You could take a knee and go into the locker room nursing an uncomfortable three-point lead. Or you could take a chance on a rarely executed Hail Mary pass.
Tennessee chose the later. It was a huge mistake.
Ainge hasn't been the same since. For the most part, neither has Tennessee.
Tennessee lost that Notre Dame last season, 17-13. The Vols are 6-7 since that play, including 3-5 this season.
It was the most significant injury to a Tennessee player in 20 years. It not only had an impact on the player but the program. And the affects aren't over.
Ainge's injury cost the Vols the Notre Dame game last season, it cost them a shot at a top 10 ranking, it cost them Ainge for the rest of the season, and it's cost them Ainge for this season. It might have cost them Ainge for next season, or, perhaps, his career.
No injury the past two decades has had greater ramifications. UT lost Tony Robinson in 1985 but managed to win the SEC Championship and the Sugar Bowl. UT lost Chuck Webb in 1990, but Tony Thompson won the SEC rushing title and the Vols wore the SEC crown. UT endured season-ending injuries to stars such as Kelley Washington, Kevin Burnett and Kevin Simon. But none hurt as much as Ainge's.
Ainge is not the same quarterback he was last season. He's not the same guy who passed for 1,452 yards and a school freshman-record 17 touchdowns.
If not for Ainge's injury, he would have started the Vols' last four games last season and probably led the team to an 11-2 record, Rick Clausen would have never played and tasted success, and there would have never been a quarterback competition and never been a subsequent quarterback controversy.
But the Vols are where they are and the question that begs an answer: Can Tennessee win or contend for an SEC Championship with Ainge at quarterback?
Based on the way he's played this season: No.
Based on the way he played last season: Yes.
Which Ainge will the Vols get next season? Who knows?
Ainge will need an extreme makeover. He'll need to regain his confidence, regain his mechanics, regain his accuracy and regain his moxy.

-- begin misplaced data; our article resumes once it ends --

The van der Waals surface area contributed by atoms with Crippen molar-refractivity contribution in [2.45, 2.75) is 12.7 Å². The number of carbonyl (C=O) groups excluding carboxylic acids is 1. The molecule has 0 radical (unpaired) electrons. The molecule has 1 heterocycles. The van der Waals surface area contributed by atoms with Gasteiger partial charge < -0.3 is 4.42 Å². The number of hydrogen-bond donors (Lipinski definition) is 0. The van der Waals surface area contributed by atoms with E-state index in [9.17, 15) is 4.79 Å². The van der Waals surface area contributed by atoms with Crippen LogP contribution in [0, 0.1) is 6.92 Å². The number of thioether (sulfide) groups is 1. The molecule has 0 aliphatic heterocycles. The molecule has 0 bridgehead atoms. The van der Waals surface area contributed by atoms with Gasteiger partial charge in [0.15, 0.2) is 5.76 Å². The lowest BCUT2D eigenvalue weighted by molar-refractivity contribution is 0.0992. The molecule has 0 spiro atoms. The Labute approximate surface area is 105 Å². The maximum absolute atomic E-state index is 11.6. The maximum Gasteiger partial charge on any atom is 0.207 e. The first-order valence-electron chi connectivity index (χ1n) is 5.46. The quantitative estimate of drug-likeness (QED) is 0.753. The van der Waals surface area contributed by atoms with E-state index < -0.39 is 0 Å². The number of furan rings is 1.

His decision making against Notre Dame rivaled that of a freshman - a high school freshman. He had two interceptions, two intentional grounding calls, took a 4-yard sack in the red zone when he should have thrown the ball away and failed to get out of bounds with less than four minutes left when he needed to stop the clock.
He might have a high IQ off the field, but his football IQ is comparable to Forest Gump.
``Ainge made some mistakes at the end of the game you can't make,'' Fulmer said. ``He'll learn. He's a young guy.''
He's not THAT young. He's a two-year college player with double digit starts under his belt.
David Cutcliffe, former Tennessee offensive coordinator, said whoever coaches Ainge next season would have to school him as if he were a true freshman and start over with fundamentals.
Tim Irwin, a former Tennessee star offensive lineman, doesn't like what he's seen from Ainge, who has completed just 41 percent of his passes.
``He throws a nice ball when he has time,'' Irwin said. ``When somebody flashes at him, he goes in the tank, no doubt about it.''
Will Ainge go in the tank against Memphis? Vanderbilt? Kentucky? If he struggles against those teams, do you insert Rick Clausen to save the day? If he struggles against those teams, is there any reason to believe he can win for you next season?
For whatever reason, Ainge gets worse as the game goes on. He regressed against Alabama-Birmingham, Florida, LSU, South Carolina and Notre Dame. It's a disturbing trend, a trend that makes you doubt his future ability.
It also makes you wonder how mentally tough Ainge is. He handled the quarterback rotation last season. He hasn't handled it this season.
With the touted Jonathan Crompton redshirting this season, the quarterback derby could be intriguing again. It will start in the spring. It will carry over to the fall.
All because of the most significant Tennessee injury in the past 20 years.